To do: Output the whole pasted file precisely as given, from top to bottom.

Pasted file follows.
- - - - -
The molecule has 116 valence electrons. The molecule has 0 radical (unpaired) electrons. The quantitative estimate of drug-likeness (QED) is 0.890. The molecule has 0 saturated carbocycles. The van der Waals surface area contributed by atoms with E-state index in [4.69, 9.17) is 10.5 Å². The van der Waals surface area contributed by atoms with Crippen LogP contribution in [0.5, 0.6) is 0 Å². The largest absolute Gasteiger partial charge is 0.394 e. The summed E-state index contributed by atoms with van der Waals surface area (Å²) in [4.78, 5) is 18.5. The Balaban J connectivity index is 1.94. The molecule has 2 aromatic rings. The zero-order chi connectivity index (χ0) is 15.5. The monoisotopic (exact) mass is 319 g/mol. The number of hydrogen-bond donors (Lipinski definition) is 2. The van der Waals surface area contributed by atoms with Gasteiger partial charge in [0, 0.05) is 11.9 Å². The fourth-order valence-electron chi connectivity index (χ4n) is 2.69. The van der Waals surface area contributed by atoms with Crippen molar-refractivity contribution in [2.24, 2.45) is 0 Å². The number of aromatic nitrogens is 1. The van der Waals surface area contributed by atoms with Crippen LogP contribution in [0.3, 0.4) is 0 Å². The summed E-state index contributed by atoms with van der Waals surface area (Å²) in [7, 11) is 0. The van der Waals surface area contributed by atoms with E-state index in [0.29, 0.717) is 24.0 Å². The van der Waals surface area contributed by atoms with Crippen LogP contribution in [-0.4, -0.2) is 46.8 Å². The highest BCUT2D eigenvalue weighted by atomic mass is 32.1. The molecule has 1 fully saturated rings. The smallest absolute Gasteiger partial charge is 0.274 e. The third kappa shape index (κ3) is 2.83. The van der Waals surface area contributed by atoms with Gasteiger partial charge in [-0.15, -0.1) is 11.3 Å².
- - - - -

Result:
The molecule has 116 valence electrons. The molecule has 0 radical (unpaired) electrons. The quantitative estimate of drug-likeness (QED) is 0.890. The molecule has 0 saturated carbocycles. The van der Waals surface area contributed by atoms with E-state index in [4.69, 9.17) is 10.5 Å². The van der Waals surface area contributed by atoms with Crippen LogP contribution in [0.5, 0.6) is 0 Å². The largest absolute Gasteiger partial charge is 0.394 e. The summed E-state index contributed by atoms with van der Waals surface area (Å²) in [4.78, 5) is 18.5. The Balaban J connectivity index is 1.94. The molecule has 2 aromatic rings. The zero-order chi connectivity index (χ0) is 15.5. The monoisotopic (exact) mass is 319 g/mol. The number of hydrogen-bond donors (Lipinski definition) is 2. The van der Waals surface area contributed by atoms with Gasteiger partial charge in [0, 0.05) is 11.9 Å². The fourth-order valence-electron chi connectivity index (χ4n) is 2.69. The van der Waals surface area contributed by atoms with Crippen molar-refractivity contribution in [2.24, 2.45) is 0 Å². The number of aromatic nitrogens is 1. The van der Waals surface area contributed by atoms with Crippen LogP contribution in [0.3, 0.4) is 0 Å². The summed E-state index contributed by atoms with van der Waals surface area (Å²) in [7, 11) is 0. The van der Waals surface area contributed by atoms with E-state index in [0.29, 0.717) is 24.0 Å². The van der Waals surface area contributed by atoms with Crippen LogP contribution in [-0.4, -0.2) is 46.8 Å². The highest BCUT2D eigenvalue weighted by atomic mass is 32.1. The molecule has 1 fully saturated rings. The smallest absolute Gasteiger partial charge is 0.274 e. The third kappa shape index (κ3) is 2.83. The van der Waals surface area contributed by atoms with Gasteiger partial charge in [-0.15, -0.1) is 11.3 Å².